Gunter Demnig is the artist behind a controversial initiative to remember Holocaust victims with paving stones embedded in front of their former homes. Now, a film documenting his work is showing in German cinemas.
Gunter Demnig's work: Each plaque serves as an individual memorial
Doerte Franke's documentary, titled simply "Stolperstein," or "Stumbling Stone," first drew acclaim when it featured at the Locarno Film Festival in Switzerland in July.
The film takes viewers on a journey with Cologne-based artist, Gunter Demnig, the man behind the stumbling stones -- miniature memorials to victims of Nazi persecution -- that have become part of city streets in more than 300 locations in Germany alone.
The stumbling stones are topped with square brass plaques inscribed with the names and birth dates of people who were deported by the Nazis, as well as the date and location of their death, if known. The stones are embedded in the sidewalk outside the person's former address so that passersby can literally stumble across these reminders of the terrible fate suffered by Jews, Roma, homosexuals and political dissidents under Adolf Hitler's Nazi regime.
They are Demnig's answer to the question of how to keep the victims' legacy alive for future generations, given that the number of survivors is growing smaller with each passing year.
"I never actually thought that I would get to implement this project, because I thought it was way too big," Demnig told DW.
Demnig at work in his Cologne studio
His goal at first was to create six to 12 million stones. But then a priest told him that, even if he couldn't fathom the resources it would take to lay a million stones, he could always start out small. That was eight years ago. In the meantime, Demnig has laid more than 17,000 stones, and the project is still going strong.
In Hamburg, some 2,380 stones have been put into the ground, and in Berlin, the number reached 2,000 in November. In Munich, however, there's a complete lack of stones as local authorities there refused to grant Demnig permission to put his project into action in the city.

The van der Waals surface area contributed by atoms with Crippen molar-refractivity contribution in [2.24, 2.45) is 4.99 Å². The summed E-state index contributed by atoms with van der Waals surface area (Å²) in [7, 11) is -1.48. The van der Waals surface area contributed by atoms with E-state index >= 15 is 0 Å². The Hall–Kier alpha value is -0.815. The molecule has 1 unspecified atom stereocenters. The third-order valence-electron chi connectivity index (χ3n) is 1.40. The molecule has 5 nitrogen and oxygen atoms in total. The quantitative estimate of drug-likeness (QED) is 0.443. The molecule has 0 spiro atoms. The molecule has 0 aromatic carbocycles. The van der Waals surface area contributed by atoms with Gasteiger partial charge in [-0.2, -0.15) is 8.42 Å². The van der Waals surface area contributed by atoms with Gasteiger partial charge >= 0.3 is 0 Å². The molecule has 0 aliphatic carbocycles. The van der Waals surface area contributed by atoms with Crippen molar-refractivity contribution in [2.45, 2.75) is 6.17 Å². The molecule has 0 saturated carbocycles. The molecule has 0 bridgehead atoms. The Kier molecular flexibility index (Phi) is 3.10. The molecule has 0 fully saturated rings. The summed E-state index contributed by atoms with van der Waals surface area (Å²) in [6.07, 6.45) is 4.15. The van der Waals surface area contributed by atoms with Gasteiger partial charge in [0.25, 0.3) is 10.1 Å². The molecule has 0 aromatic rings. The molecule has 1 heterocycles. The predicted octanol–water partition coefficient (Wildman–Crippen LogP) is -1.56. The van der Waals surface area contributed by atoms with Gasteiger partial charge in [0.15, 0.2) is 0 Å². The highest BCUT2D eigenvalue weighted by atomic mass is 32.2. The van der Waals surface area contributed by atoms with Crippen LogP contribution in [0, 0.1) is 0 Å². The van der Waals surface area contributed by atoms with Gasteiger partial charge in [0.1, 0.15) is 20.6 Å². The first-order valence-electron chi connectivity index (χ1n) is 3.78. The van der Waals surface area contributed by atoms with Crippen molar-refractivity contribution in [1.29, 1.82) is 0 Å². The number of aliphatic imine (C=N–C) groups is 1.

Stones spreading beyond Germany
The initiative is not limited to Germany. The first stones were laid in 12 locations in Austria, including in Braunau am Inn, Hitler's birthplace. In Hungary and the Netherlands, the small stones also serve as reminders of huge suffering. Next year, Demnig will take his project to Belgium, and he's had requests from France and Italy.
"A person is only forgotten once his name is forgotten," Demnig has often said.
Franke's camera follows the artist at the small ceremonies when the privately-financed stones are laid. The production and embedding of a single stone costs 95 euros (about $120). Often, the victim's family members are shown in the film. But the camera also captures the reactions of passersby, or shows the team of women in Hamburg who've taken it upon themselves to regularly clean and polish the brass stones.
A stone bearing the name of a Holocaust victim waits to be placed into the pavement in front of a house in Hungary
But Franke's film also reveals that Demnig's work is not without opposition in Germany. Not surprisingly, right-wing extremists have attempted to intimidate the artist, particularly in eastern Germany, where he says police escorts are routinely sent to the stone-laying ceremonies. Forty-one stones in eastern Germany have so far been vandalized, Demnig said.
He's even found a critic in the head of the Central Council for Jews in Germany, Charlotte Knobloch. She said that the dignity of the victims should not -- literally -- be trampled on. She declined to be interviewed for Franke's documentary.
Demnig, however, said he disagrees with Knobloch's interpretation.
"One aspect has become very important for me," he said. "When you come upon a stone and stop to read it, you automatically have to bow down to the victim."